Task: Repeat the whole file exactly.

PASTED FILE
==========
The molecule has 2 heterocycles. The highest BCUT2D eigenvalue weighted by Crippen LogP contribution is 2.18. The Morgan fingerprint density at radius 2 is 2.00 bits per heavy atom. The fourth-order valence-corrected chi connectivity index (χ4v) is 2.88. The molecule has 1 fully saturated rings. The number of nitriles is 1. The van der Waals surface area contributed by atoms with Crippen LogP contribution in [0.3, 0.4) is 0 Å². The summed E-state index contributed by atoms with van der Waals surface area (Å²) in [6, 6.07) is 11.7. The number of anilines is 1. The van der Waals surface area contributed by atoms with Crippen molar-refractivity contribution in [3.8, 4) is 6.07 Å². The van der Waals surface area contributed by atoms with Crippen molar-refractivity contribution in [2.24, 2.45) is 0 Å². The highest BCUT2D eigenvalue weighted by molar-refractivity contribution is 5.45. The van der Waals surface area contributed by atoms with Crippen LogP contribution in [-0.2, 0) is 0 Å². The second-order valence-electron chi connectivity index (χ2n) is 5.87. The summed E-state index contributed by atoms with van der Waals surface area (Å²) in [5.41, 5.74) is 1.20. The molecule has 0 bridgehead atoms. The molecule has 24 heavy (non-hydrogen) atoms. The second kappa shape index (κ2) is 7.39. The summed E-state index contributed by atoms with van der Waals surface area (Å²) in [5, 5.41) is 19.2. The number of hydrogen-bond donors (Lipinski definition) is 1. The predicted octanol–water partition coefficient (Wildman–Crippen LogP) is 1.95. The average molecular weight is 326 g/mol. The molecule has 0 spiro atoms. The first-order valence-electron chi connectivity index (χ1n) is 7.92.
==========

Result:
The molecule has 2 heterocycles. The highest BCUT2D eigenvalue weighted by Crippen LogP contribution is 2.18. The Morgan fingerprint density at radius 2 is 2.00 bits per heavy atom. The fourth-order valence-corrected chi connectivity index (χ4v) is 2.88. The molecule has 1 fully saturated rings. The number of nitriles is 1. The van der Waals surface area contributed by atoms with Crippen LogP contribution in [0.3, 0.4) is 0 Å². The summed E-state index contributed by atoms with van der Waals surface area (Å²) in [6, 6.07) is 11.7. The number of anilines is 1. The van der Waals surface area contributed by atoms with Crippen molar-refractivity contribution in [3.8, 4) is 6.07 Å². The van der Waals surface area contributed by atoms with Crippen molar-refractivity contribution in [2.24, 2.45) is 0 Å². The highest BCUT2D eigenvalue weighted by molar-refractivity contribution is 5.45. The van der Waals surface area contributed by atoms with Crippen LogP contribution in [-0.2, 0) is 0 Å². The second-order valence-electron chi connectivity index (χ2n) is 5.87. The summed E-state index contributed by atoms with van der Waals surface area (Å²) in [5.41, 5.74) is 1.20. The molecule has 0 bridgehead atoms. The molecule has 24 heavy (non-hydrogen) atoms. The second kappa shape index (κ2) is 7.39. The summed E-state index contributed by atoms with van der Waals surface area (Å²) in [5, 5.41) is 19.2. The number of hydrogen-bond donors (Lipinski definition) is 1. The predicted octanol–water partition coefficient (Wildman–Crippen LogP) is 1.95. The average molecular weight is 326 g/mol. The molecule has 0 spiro atoms. The first-order valence-electron chi connectivity index (χ1n) is 7.92.